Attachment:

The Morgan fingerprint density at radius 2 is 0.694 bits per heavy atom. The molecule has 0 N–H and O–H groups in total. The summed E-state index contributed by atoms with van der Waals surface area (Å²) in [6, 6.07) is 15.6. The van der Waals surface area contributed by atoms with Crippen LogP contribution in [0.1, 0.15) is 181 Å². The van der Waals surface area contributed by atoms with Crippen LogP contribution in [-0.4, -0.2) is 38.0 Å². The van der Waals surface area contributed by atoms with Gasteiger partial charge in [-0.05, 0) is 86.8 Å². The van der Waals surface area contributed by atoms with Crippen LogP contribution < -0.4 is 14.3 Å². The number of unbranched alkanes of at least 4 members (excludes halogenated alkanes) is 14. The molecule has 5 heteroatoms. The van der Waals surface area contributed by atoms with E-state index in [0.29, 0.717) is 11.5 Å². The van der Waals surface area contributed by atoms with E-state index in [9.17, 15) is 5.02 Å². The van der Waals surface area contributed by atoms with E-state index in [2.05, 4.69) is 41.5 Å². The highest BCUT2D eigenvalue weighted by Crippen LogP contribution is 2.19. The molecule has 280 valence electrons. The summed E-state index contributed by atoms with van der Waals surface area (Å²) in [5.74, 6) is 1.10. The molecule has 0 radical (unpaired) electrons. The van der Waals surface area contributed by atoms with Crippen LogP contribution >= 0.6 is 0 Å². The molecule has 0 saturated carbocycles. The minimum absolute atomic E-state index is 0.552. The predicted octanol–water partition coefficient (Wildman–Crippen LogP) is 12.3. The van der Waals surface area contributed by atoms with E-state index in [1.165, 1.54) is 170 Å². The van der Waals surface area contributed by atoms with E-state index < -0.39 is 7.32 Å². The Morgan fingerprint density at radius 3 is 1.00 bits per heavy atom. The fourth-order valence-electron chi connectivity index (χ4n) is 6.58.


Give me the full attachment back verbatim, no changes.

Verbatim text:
The Morgan fingerprint density at radius 2 is 0.694 bits per heavy atom. The molecule has 0 N–H and O–H groups in total. The summed E-state index contributed by atoms with van der Waals surface area (Å²) in [6, 6.07) is 15.6. The van der Waals surface area contributed by atoms with Crippen LogP contribution in [0.1, 0.15) is 181 Å². The van der Waals surface area contributed by atoms with Crippen LogP contribution in [-0.4, -0.2) is 38.0 Å². The van der Waals surface area contributed by atoms with Gasteiger partial charge in [-0.05, 0) is 86.8 Å². The van der Waals surface area contributed by atoms with Crippen LogP contribution < -0.4 is 14.3 Å². The number of unbranched alkanes of at least 4 members (excludes halogenated alkanes) is 14. The molecule has 5 heteroatoms. The van der Waals surface area contributed by atoms with E-state index in [0.29, 0.717) is 11.5 Å². The van der Waals surface area contributed by atoms with E-state index in [9.17, 15) is 5.02 Å². The van der Waals surface area contributed by atoms with E-state index in [2.05, 4.69) is 41.5 Å². The highest BCUT2D eigenvalue weighted by Crippen LogP contribution is 2.19. The molecule has 280 valence electrons. The summed E-state index contributed by atoms with van der Waals surface area (Å²) in [5.74, 6) is 1.10. The molecule has 0 radical (unpaired) electrons. The van der Waals surface area contributed by atoms with Crippen LogP contribution >= 0.6 is 0 Å². The molecule has 0 saturated carbocycles. The minimum absolute atomic E-state index is 0.552. The predicted octanol–water partition coefficient (Wildman–Crippen LogP) is 12.3. The van der Waals surface area contributed by atoms with E-state index in [1.165, 1.54) is 170 Å². The van der Waals surface area contributed by atoms with E-state index < -0.39 is 7.32 Å². The Morgan fingerprint density at radius 3 is 1.00 bits per heavy atom. The fourth-order valence-electron chi connectivity index (χ4n) is 6.58.